As for the girl (Alexandra, as well), all I can figure is that she comes from the fact that the word “brasilena” is Spanish, not Italian or Portuguese–which would explain her Spanish/(Argentinian accessories; then she has the Brazilian colors draped over her but is in Italy, so perhaps she’s a true mix of Italian, Spanish, and Brazilian–kind of like the drink itself?

    Maybe I just have to email the company and ask the history of the name and the image 😉

    Joanna, glad you’re enjoying–come on down!

  21. goodthomas
    06.19.2007

    Ah, how the heck can you write a whole post about a carbonated beverage and make it that interesting? How do you do that? Granted the amazing photography helps but . . . dang.

    I am not sure, though, how I would do with a Brasilena but if it means a trip to Italy, sign me up please.

  22. Paolo
    06.19.2007

    D’accordo Goodthomas!

    Our girl’s good. 🙂

  23. sognatrice
    06.19.2007

    Goodthomas and Paolo, well, in all fairness, this ain’t just *any* carbonated drink, but thank you both 🙂

  24. cheeky
    06.19.2007

    Now I have to admit here in on your blog that I have done the macarena. On a cruise ship, nonetheless. I’m sure you can get a great visual now. Yes get all your laughs out now, and no there is no video footage of it – thank heavens. What can I say? I am a good sport and I’m all for dancing, silly as it might have been. 🙂

  25. sognatrice
    06.19.2007

    Cheeky, I just hope you feel cleansed having shared that with the blogosphere…although I really would’ve enjoyed video. You *sure* there’s not one out there somewhere?

  26. The Freelance Cynic
    06.19.2007

    AH man. Now I want a can of Sprite… Do you have any idea how hard it is to find that stuff over here?

  27. sognatrice
    06.19.2007

    Really? Sprite is actually all over the place here. Go figure!

  28. JennieBoo
    06.19.2007

    Now I HAVE to try it..since you promised to sing!

    🙂

  29. Wanderlust Scarlett
    06.19.2007

    Antonino and Sognatrice…

    Grape Crush.

    mmmmm.

    Scarlett & V.

  30. sognatrice
    06.20.2007

    Jennie, well it’s not so much a promise as an unintended side effect 😉

    Scarlett, yes, oh how I *love* Orange Crush…never had grape, but I’m sure I’d love that too. This is getting depressing 😉

  31. Shelley - At Home in Rome
    06.20.2007

    Fun post. I love the packaging, so totally retro. And, yes, now I’ve got that song stuck in my head too…

  32. sognatrice
    06.20.2007

    Shelley, retro…Calabrian…kind of goes hand in hand 😉 Sorry about the song. Feel free to email me one just as annoying for payback.

  33. Anonymous
    06.21.2007

    Sogna,
    One of your posters from the UK drinks a “Shandy”; here, and in Austria, on the slopes especially, they drink the same but call it “das Radler.” Not a big fan, but mio merito, Marco, sure is! Prost!

    Ciao,
    Wunschdenker

  34. sognatrice
    06.21.2007

    Wunsch, geez, I’m beginning to think it’s only the Americans who don’t do lemony beer….salute!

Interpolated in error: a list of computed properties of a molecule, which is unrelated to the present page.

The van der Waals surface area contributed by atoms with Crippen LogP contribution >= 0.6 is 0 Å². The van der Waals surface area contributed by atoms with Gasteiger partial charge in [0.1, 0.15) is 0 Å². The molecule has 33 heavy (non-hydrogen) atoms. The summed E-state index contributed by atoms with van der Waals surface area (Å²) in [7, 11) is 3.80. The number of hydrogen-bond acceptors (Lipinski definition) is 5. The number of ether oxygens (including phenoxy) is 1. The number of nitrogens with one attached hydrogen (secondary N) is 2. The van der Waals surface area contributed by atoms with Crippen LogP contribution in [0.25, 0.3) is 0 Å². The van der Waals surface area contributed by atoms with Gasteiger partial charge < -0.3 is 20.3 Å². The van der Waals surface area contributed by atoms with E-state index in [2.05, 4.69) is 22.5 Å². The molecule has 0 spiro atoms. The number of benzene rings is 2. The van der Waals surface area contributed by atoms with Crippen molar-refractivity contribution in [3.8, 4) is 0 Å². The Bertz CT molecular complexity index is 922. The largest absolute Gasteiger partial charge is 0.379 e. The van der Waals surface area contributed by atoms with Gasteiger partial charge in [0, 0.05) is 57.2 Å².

35. sarala
    06.22.2007

    I can’t stand Starbucks in the can and am having trouble processing the idea of carbonated coffee. But next time I’m in your area I’ll look you up for that Brasilena. I drank a lot of the local gassosa when traveling in Italy. Great stuff.

  36. sognatrice
    06.22.2007

    Sarala, for some reason, the can strikes me as so much less appealing than the bottle. I’ve never seen Brasilena in a can in person, but I see it on the website, and I have to say, I don’t think I’d go for it. For one, the carbonation really isn’t strong enough to last through drinking a whole can I don’t think. They also sell liter bottles of it, but unless you plan on sitting down and drinking the whole thing as a family in one sitting, I can’t imagine that it’d be any good after being opened.

    I look forward to your arrival 🙂

  37. David
    12.11.2007

    If anyone is interested in purchasing Brasilena i am the only supplier in the entire province of quebec. You can reach me at dpolifroni@hotmail.com

  38. sognatrice
    12.13.2007

    *David, if anyone from Canada comes to me for Brasilena, I know where to send ’em!

  39. 05.01.2009

    I never knew they added graso to beer. I hope they do not add a lot or it would water down the taste. If i go back to i will have to taste it myself. I know some beer taste better with lime but not all.

    etf funds’s last blog post..Bond etf.

    Indeed 🙂

  40. Joanne Peplow
    09.21.2010

    Hello,

    I’m looking for a place/store to buy the Brasilena
    coffee drink.
    I live in Ontario.
    Does anyone know where I can buy it?
    Thanx.

  41. Joanne Peplow
    09.21.2010

    My email address would be jpeplow@cogeco.ca

  42. Hannah Northway
    07.16.2011

    Hi, I have just had my first taste of Brasilena here in the UK… its lovely not to carbonated and it has a great aroma of coffee and carmel tones.. amazing….

    Glad you enjoyed, Hannah!

  43. Nic
    07.03.2012

    Great article.
    Up northern Italy where my family’s from, we mix chinoto with beer. Have you ever tried that?

    michelle Reply:

    Not a huge fan of chinotto, so I’m not sure adding beer would make it better for me, but perhaps I’ll give it a go before the summer is out 😉

Michelle FabioMichelle Fabio is an American attorney-turned-freelance writer living in her family's ancestral village in Calabria, Italy and savoring simplicity one sip at a time. 

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Homemade apple butter